Option 2 - R63 million (Swaziland, Namibian and Botswana borders would not be controlled)
Suspending police support - R0 (nil)
Elections 1999 would amount to R18,8 million
Operation Boleus (Lesotho) has depleted reserves, hence the need to cut support operations unless further funding is provided. The cost of the operation was R35 million plus equipment out of inventory which needs to be replaced. An estimated R144 million is now required to fund a contingency such as Operation Boleus.
RDP and GEAR require the restructuring of the budget to put the emphasis on socio-economic upliftment. Defence has been seized upon to fund the "peace dividend" of the transition in 1994.
The Department of Defence has spelled out annually what the implications of defence cuts and the consequences of not being able to carry out its mandate as a result of budget cuts. With such a decline, the capacity of the past cannot be maintained. Parliament has approved spending 2% of GDP, but allocations are still being cut and are now at 1,4%.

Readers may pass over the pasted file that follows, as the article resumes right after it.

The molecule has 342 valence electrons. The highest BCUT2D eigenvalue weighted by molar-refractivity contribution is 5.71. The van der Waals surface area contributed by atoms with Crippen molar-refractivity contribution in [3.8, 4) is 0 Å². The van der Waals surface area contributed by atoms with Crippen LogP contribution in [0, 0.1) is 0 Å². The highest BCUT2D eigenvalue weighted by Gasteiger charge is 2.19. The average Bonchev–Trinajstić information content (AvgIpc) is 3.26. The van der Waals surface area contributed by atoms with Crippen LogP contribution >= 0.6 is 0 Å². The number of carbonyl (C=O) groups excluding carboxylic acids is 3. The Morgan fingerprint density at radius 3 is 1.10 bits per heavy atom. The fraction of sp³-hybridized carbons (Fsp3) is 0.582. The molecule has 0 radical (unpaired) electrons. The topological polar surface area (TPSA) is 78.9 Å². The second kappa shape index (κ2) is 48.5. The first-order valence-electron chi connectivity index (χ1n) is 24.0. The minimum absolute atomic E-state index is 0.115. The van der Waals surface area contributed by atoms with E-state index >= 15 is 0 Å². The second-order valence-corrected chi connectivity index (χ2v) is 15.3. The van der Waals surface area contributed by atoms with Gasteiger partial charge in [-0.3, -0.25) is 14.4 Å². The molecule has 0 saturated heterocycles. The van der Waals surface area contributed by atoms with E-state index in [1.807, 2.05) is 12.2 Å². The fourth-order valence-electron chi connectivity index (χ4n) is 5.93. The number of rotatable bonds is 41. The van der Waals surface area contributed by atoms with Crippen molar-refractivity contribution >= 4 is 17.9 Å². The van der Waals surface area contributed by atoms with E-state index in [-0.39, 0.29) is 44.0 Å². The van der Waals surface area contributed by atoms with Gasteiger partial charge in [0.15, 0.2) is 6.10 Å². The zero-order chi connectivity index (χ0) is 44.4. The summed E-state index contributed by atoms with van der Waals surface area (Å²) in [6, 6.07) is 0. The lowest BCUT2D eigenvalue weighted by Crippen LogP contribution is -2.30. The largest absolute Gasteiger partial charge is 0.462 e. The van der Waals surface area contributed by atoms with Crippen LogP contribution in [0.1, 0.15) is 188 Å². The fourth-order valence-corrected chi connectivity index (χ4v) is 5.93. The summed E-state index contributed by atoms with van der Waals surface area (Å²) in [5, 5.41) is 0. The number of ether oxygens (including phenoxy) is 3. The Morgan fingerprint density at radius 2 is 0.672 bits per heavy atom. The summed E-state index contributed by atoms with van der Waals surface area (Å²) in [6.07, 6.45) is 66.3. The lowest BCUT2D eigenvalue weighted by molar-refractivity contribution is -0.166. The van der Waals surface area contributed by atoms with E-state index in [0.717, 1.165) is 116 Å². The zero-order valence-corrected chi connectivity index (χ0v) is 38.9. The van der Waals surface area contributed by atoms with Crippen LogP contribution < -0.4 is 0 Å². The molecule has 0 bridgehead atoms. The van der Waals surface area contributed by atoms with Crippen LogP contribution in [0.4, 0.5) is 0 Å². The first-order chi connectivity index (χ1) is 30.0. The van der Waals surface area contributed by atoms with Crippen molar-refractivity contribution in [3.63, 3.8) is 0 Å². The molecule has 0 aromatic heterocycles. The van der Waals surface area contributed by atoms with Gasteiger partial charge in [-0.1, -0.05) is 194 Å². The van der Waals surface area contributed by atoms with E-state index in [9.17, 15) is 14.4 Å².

If Parliament want ships and submarines for the navy, planes for the Air Force, then 1, 7% of the GDP is required.
The Chairperson, Ms Modise, and Mr Makwetla (ANC) commented that the committee agrees with the Defence budget cuts for socio-economic reasons. However the Department of Defence annually gives the committee a long lamentation. It is a politically loaded debate in terms of cutting back on assisting the police and border patrol, especially with elections around the corner. The committee has been trying to be united with the Department despite disputes but there is no convergence on this issue.
April 1998: 93 324
Currently: about 88 000
By 2002: 70 000 personnel
The new plan of personnel reduction (dependent on retrenchment packages) is as follows:
1999/2000 - 5347
2000/2001 - 4668